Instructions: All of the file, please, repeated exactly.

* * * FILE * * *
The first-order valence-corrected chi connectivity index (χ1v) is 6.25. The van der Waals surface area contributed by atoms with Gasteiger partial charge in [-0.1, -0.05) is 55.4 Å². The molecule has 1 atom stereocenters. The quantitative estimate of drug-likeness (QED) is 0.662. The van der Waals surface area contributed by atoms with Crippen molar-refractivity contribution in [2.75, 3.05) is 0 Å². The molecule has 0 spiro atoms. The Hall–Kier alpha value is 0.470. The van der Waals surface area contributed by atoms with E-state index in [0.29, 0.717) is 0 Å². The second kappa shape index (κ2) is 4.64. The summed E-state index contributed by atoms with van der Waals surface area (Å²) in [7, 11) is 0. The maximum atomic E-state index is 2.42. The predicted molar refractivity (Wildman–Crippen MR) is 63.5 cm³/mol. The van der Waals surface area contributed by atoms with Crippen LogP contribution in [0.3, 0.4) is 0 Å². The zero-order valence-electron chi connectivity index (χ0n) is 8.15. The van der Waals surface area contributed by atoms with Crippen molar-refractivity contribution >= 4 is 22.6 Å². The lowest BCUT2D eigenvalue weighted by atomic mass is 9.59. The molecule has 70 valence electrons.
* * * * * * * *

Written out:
The first-order valence-corrected chi connectivity index (χ1v) is 6.25. The van der Waals surface area contributed by atoms with Gasteiger partial charge in [-0.1, -0.05) is 55.4 Å². The molecule has 1 atom stereocenters. The quantitative estimate of drug-likeness (QED) is 0.662. The van der Waals surface area contributed by atoms with Crippen molar-refractivity contribution in [2.75, 3.05) is 0 Å². The molecule has 0 spiro atoms. The Hall–Kier alpha value is 0.470. The van der Waals surface area contributed by atoms with E-state index in [0.29, 0.717) is 0 Å². The second kappa shape index (κ2) is 4.64. The summed E-state index contributed by atoms with van der Waals surface area (Å²) in [7, 11) is 0. The maximum atomic E-state index is 2.42. The predicted molar refractivity (Wildman–Crippen MR) is 63.5 cm³/mol. The van der Waals surface area contributed by atoms with Crippen LogP contribution in [0.3, 0.4) is 0 Å². The zero-order valence-electron chi connectivity index (χ0n) is 8.15. The van der Waals surface area contributed by atoms with Crippen molar-refractivity contribution >= 4 is 22.6 Å². The lowest BCUT2D eigenvalue weighted by atomic mass is 9.59. The molecule has 70 valence electrons.